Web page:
The Egg Harbor Village Board awarded the contract for the library/community center to low bidder Boldt Construction of Appleton at its Jan. 9 meeting.
Approval of the $5,034,228 contract was not unanimous. Trustee John Heller voted against awarding the contract, which includes $4,860,000 to Boldt and $174,765 to Lily Bay Sand and Gravel, for a total of $5,034,228.
Attorney Randy Nesbitt appeared for a second time before the board on behalf of unspecified residents who are unhappy with the taxpayer burden of the library/community center. He warned that pledges of money are not enforceable commitments, and unless the village has pledged money for the library in hand, it should proceed with caution lest the taxpayers be left footing the bill for unfulfilled pledges. He also pointed out that the trustees committed to spending no more than $2 million of village money on the project.
Here is the breakdown on where the money is coming from:
- Private donation to the village: $2 million
- Community Foundation (including pledges): $1,808,600
- Village contribution: $1.5 million
- Kress Foundation: $500,000
Village Administrator Ryan Heise said the next steps are to get a construction timeline from Boldt, remove the Lighthouse Inn from the site where the library will go at the corner of Church Street and Orchard Road, and then begin site work in late February.
A plan by Kathy Navis, owner of Greens N Grains, to buy the Wild Flower B&B on Church Street and move the Lighthouse Inn to that property to create eight living units ran into opposition from other business owners. Navis was not at the meeting to talk about whether she has an alternate plan for the Lighthouse Inn. At a previous meeting, Heise said tearing down the building would cost the village $20,000.
In other matters, Jeff Larson, president of the Egg Harbor Business Association (EHBA), asked the board to consider raising the amount it contributes annually to the organization as well as drop the stipulation that part of the money be tied to a new event in the village.
“We can’t go on and do a new event for ever and ever,” Larson said. In the past the EHBA was given $10,000 by the village for administrative expenses and another $10,000 that was tied to creating a new event. The EHBA is the force behind very successful events in the village, including Pumpkin Patch, AleFest, summer concerts in Harborview Park and Wine Fest, which in its inaugural year in 2016 drew 3,200 people to the village and an economic impact of more than $500,000.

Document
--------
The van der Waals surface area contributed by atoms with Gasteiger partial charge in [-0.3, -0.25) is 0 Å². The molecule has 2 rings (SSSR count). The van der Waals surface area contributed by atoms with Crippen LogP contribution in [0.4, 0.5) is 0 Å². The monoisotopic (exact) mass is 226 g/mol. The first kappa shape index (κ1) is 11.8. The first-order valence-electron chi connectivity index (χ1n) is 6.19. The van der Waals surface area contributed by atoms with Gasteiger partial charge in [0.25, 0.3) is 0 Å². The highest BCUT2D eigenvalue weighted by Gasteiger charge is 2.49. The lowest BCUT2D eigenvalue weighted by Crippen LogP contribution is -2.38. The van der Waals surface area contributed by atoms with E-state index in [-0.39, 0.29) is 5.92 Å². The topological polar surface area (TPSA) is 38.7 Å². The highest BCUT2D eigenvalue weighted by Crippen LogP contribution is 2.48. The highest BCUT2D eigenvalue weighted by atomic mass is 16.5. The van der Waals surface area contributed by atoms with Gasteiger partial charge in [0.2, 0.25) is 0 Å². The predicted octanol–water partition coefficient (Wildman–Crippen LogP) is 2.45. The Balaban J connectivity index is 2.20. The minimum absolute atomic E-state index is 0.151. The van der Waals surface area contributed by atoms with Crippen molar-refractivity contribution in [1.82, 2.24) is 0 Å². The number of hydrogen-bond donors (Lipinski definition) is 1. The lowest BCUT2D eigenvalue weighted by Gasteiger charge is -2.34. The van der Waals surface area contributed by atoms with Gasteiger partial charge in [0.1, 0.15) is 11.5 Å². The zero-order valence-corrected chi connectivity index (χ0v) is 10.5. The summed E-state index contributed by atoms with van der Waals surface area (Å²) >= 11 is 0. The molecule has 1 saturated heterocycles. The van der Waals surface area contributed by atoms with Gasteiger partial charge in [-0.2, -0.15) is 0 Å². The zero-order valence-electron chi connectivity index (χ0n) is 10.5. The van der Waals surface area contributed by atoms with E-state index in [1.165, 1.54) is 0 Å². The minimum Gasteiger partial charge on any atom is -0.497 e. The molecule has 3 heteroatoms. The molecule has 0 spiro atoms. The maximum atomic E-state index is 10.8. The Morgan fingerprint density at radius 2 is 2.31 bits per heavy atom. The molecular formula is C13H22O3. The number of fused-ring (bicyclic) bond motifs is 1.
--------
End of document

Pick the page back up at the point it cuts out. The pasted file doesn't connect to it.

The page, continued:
Larson suggested that instead of creating a new event in 2017, the EHBA use money provided by the village to upgrade Christmas decorations, which, he pointed out in a letter to the board, are often paid for by municipalities rather than their business associations.
In that same letter, Larson asked if the village would consider providing a flat fee to the EHBA of $25,000 to $30,000 annually for the next three years, to be revisited at that time. He also pointed out what other municipalities provide to their business/visitor associations:
Baileys Harbor: $27,000
Door North (Liberty Grove): $26,500
Fish Creek: $66,028
Sister Bay: $50,000
Sturgeon Bay: $45,370
“We are way down on what other communities give to their business associations,” Larson said.
The board charged Administrator Heise with coming up with a spreadsheet on providing a larger donation to the EHBA and the board will take up the question at its February meeting.
Larson was also there to request closing down Hwy. 42 in the village again for the 2017 Door County Wine Fest.
“I have a problem with closing down 42,” said Trustee Paula Cashin.
“I’m really on the fence on this one,” said village President Joe Smith, who manages Shipwrecked. “Selfishly, it is great to have it right in front of Shipwrecked, but I heard mixed reviews from other stores.”
Larson said the EHBA conducted a survey after the wine fest, and while there were some outspoken opponents, the overall reaction was positive.
Smith said the alternate location of Church Street was presented, but the EHBA opted for downtown instead of the top of the hill. Why, he asked.
“We want them to eat,” Larson said. “We don’t want the town full of drunks.”
Trustee John Heller pointed out that the restaurants are really just a short walk of a couple of blocks from Church Street.
“It needs a tweak,” said Trustee Lisa Van Laanen. “I don’t think it can be like last year, too many people unhappy.”
Smith suggested they put it on next month’s agenda as a resolution to support closing 42, but he also advised all concerned to talk to business owners and think about alternative solutions.
“Get creative with your thinking,” he said.